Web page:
On April 17, 2015 Estrellita Ilee Muller, a former employee in the Sacramento city manager’s office, filed a sexual harassment complaint against Sacramento Mayor Kevin Johnson.
This is not the first time that Johnson has faced sexual harassment accusations.
During Johnson’s 2008 mayoral campaign, the Sacramento Bee reported that Johnson agreed to pay a $230,000 settlement to a 16-year-old Phoenix girl that he had mentored in the mid-1990s. She girl complained to the police that he fondled her, but Johnson denied her allegations.
According to the LA Times, “A federal inspector general’s report cited other allegations of sexual misconduct. One case alleged that Johnson had inappropriately touched a Sacramento high school senior. Although the girl later denied the story, the federal report detailed similar allegations about advances toward two young women involved in an inner-city program.”
The following are the allegations that Muller made against Mayor Kevin Johnson in her April 17, 2015 complaint:
Initial Incident on or about December 26, 2013: Kevin Johnson, Mayor of Sacramento (“Mr. Johnson”), had inappropriate and unwelcomed physical contact with the claimant in the Mayor’s private library at the City Hall of Sacramento. The incident included, without limitation, that Mr. Johnson’s security officer, Tom Sugawara, told claimant that Mr. Johnson was looking for her. When she went to him, Mr. Johnson asked claimant into his library, then closed the door. He gave claimant an unwelcome and close hug, pressing his body against claimant, then felt her along her torso. He pressed his body against hers and asked her if she “felt it.” He then attempted to kiss claimant. Claimant was forced to push herself away. He asked her to sit on the couch, which she did, felling coerced. He sat in front of her and continued to make advances. Mr. Johnson informed claimant that he had “had a thing” for her for the past four years. Claimant informed him she was married. Mr. Johnson proposed that claimant enter into a sexual relationship with him, asking claimant if she was “game.” When claimant responded in the negative, Mr. Johnson persisted; he requested that claimant not give him an immedicate answer but think about it. He stated that he would swing by her desk in the next few weeks and if the answer was “yes” claimant was to give him a thumbs up and if the answer was “no,” a thumbs down.
The City failed to take appropriate action to protect claimant from this incident or the subsequent incidents of harassment referred to below.
After the December 2013 incident described above, claimant experienced significant anxiety at the prospect of continued interactions with Mr. Johnson. She attempted to avoid all interactions with Mr. Johnson but was not able to. Mr. Johnson commonly visited the office of her supervisor, the City Manager. On these occasions, claimant would try to leave her desk or make a phone call or put her head down. Claimant was extremely anxious and uncomfortable in Mr. Johnson’s presence. On several occasions subsequent to the December incident Mr. Johnson made, or attempted to make, eye contact with claimant and shook his head or smirked.
Claimant complained to several representatives of the City regarding the conduct of Mr. Johnson on several separate occasions. She informed City representatives that she was experiencing a hostile work environment and that she feared she would be the subject of retaliation and further harassment. These City representatives offered no helpful advice and took no action in response to receiving the information. Plaintiff alleges on information and belief that Mr. Johnson had acted inappropriately with respect to other City employees and representatives in the past and that representatives of the City knew, or had reason to know, of facts establishing this. Notwithstanding this, City representatives did nothing to effectively deal with the situation or to protect Plaintiff and similarly situated employees.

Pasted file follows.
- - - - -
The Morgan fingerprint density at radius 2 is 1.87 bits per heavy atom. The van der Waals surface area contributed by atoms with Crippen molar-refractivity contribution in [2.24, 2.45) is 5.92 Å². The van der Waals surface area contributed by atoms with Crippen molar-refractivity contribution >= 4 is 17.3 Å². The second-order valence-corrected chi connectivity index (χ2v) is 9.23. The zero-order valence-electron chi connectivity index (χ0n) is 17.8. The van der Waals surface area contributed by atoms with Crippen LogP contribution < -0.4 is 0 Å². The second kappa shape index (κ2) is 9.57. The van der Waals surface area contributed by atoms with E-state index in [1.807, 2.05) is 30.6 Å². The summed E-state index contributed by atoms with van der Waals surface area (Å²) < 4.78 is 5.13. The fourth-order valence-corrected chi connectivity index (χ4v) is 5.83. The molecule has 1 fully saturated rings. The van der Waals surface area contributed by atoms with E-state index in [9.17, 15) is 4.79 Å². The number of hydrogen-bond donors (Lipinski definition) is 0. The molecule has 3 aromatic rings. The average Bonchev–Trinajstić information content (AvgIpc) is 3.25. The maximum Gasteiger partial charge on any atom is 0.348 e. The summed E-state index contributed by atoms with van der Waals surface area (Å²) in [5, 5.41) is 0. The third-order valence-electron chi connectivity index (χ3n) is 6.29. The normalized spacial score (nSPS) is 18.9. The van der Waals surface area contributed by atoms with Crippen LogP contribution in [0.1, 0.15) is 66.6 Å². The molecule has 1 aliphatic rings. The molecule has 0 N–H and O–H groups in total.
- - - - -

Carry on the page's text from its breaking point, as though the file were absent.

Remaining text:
The harassment continued. On or about July 8, 2014, Mr. Johnson stated to claimant “Hey lady … you are avoiding me.” On or about August 1, 2014 as claimant was seated at her desk, Mr. Johnson asked to see claimant’s hands. He then took both claimants’ hands in his and pulled them over her desk. He then manipulated her hands so her thumbs would go up and then down and said that he wanted to see if her thumbs woroked saying “some people’s thumbs are funny.” Claimant told Mr. Johnson that her thumbs worked fine but that they would never go up. After each of these incidents, claimant informed her superiors of the interaction.
On September 24, 2014, claimant complained to City Attorney, Jim Sanchez, regarding Mr. Johnson’s conduct. Mr. Sanchez sent her the City’s internal discrimination complaint resolution guide and sexual harassment policy.
On or about October 1, 2014, claimant was required to attend a meeting with Mr. Johnson, during which time he made a point of establishing eye contact with her.
On October 10, 2014, claimant filed a formal discrimination complaint with the City of Sacramento. Upon information and belief, City Human Resources Manager Kenneth Fleming investigated the complaint. Mr. Fleming informed claimant on October 15, 2014 or December 22, 2014 that he had never lost a case in his career with the City and implied that if his investigation resulted in a negative finding claimant would not have a chance of prevailing in her case. He never informed claimant that she was required to file a claim with the City to preserve her right to proceed in this matter. He treated claimant like the aggressor not the victim. Claimant felt attacked. Claimant cried uncontrollably at their December 22, 2014 meeting.
On January 2015, claimant was informed in writing that her complaint was denied as it was determined there was insufficient evidence to establish “probable cause.”